Tag Archive - Genre

Important Considerations When Developing Your Writing Style

Our year-long look at the twelve key pillars of novel construction is winding down. We’ve already taken an in-depth look at the first ten pillars, with the bulk of examination on the four corner pillars: Concept with a Kicker, Conflict with High Stakes, Protagonist with a Goal, and Theme with a Heart.

I stressed that novelists should spend a good amount of time first working on these crucial support pillars of their novel, preferably all at once in a holistic fashion. I find that brainstorming ideas for all four, focusing on how they connect, is the best way. For, each of these four components of a novel heavily depend upon the others.

The eight support pillars will vary in terms of importance based on your genre and premise and plot. So, while one novel may have little in the way of motifs, for example, another will feature them heavily. Some of this is also determined by writing style and personal taste. Continue Reading…

Nailing Your Novel’s Genre in Your Opening Scene

In the last two posts on my blog in this Writing for Life section I’ve been exploring how writers can target genres that sell well in order to find their own measure of success. I’ve done numerous posts on success: how we writers might not only define success but tweak our personal definition of success so that we can reap deep joy and a sense of fulfillment in our writing.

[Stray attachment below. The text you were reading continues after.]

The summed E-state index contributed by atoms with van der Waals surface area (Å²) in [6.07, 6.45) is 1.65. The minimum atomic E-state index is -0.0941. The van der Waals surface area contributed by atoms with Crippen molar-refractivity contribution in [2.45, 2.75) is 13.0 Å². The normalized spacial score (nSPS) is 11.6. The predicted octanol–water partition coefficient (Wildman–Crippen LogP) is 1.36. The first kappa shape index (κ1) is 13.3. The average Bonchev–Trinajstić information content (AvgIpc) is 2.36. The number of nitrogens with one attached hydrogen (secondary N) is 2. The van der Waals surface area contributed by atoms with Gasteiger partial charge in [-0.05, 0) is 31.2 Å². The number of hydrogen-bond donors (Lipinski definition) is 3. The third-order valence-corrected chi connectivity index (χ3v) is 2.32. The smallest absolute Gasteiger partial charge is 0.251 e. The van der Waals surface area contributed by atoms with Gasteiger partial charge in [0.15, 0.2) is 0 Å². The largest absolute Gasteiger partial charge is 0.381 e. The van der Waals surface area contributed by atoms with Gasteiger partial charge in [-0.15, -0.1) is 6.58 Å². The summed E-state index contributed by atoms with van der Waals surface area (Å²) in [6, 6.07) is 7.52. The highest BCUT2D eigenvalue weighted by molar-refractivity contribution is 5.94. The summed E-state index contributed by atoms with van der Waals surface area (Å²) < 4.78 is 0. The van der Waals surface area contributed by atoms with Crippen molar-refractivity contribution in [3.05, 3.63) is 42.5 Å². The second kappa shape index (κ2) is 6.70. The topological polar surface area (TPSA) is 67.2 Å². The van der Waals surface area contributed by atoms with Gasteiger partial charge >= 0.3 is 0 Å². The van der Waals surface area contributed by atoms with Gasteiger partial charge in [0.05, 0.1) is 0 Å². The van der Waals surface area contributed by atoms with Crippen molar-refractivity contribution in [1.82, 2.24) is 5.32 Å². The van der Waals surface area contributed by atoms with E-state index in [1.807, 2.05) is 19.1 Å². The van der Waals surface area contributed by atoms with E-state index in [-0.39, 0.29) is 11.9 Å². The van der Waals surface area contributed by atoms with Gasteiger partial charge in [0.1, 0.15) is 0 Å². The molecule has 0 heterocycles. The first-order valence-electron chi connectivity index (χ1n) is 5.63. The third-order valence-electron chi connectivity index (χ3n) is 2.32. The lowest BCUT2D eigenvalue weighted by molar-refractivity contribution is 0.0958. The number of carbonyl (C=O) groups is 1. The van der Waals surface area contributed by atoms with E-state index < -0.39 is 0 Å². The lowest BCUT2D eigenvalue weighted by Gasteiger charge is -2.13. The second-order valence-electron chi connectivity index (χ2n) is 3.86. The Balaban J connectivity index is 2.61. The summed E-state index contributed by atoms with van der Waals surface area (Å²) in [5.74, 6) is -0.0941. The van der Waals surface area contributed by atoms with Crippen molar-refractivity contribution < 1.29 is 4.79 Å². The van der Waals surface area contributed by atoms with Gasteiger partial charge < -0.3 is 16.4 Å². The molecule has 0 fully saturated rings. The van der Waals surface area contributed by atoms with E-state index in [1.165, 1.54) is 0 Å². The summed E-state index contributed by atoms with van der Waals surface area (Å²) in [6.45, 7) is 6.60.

I firmly believe attitude plays a huge part in feeling successful. For, even if a writer is a “flop” according to worldly standards (numbers of copies sold, revenue per title, etc.), she can feel successful in the way that really matters—which is in her own soul. We have to live with ourselves, and the way we measure success can either open the way for great joy or for great misery. Continue Reading…

Tweaking Your Writing and Genre for Success

Last week I began talking about the wisdom in studying other authors’ works in order to nail a genre. This may or may not be something you are interested in, but in dealing with hundreds of clients each year who hire me to critique and edit their novels, I note that most of them 1) want to have successful sales with their books and 2) are targeting a specific genre. Some of my clients aren’t sure what genre they are writing in, or what audience they are writing for. As a result, those books are usually unfocused, awkwardly constructed, lacking clear style and voice.

I get that a lot of beginning writers are just finding their feet (or, rather, voice) and are often experimenting with writing to get some chops and see if they can just write a somewhat coherent novel. All well and good. But at some point, a writer needs to ask herself questions like “Just what do I want to do with this book?” and “Do I want to grow fans and make money from my writing?” Continue Reading…

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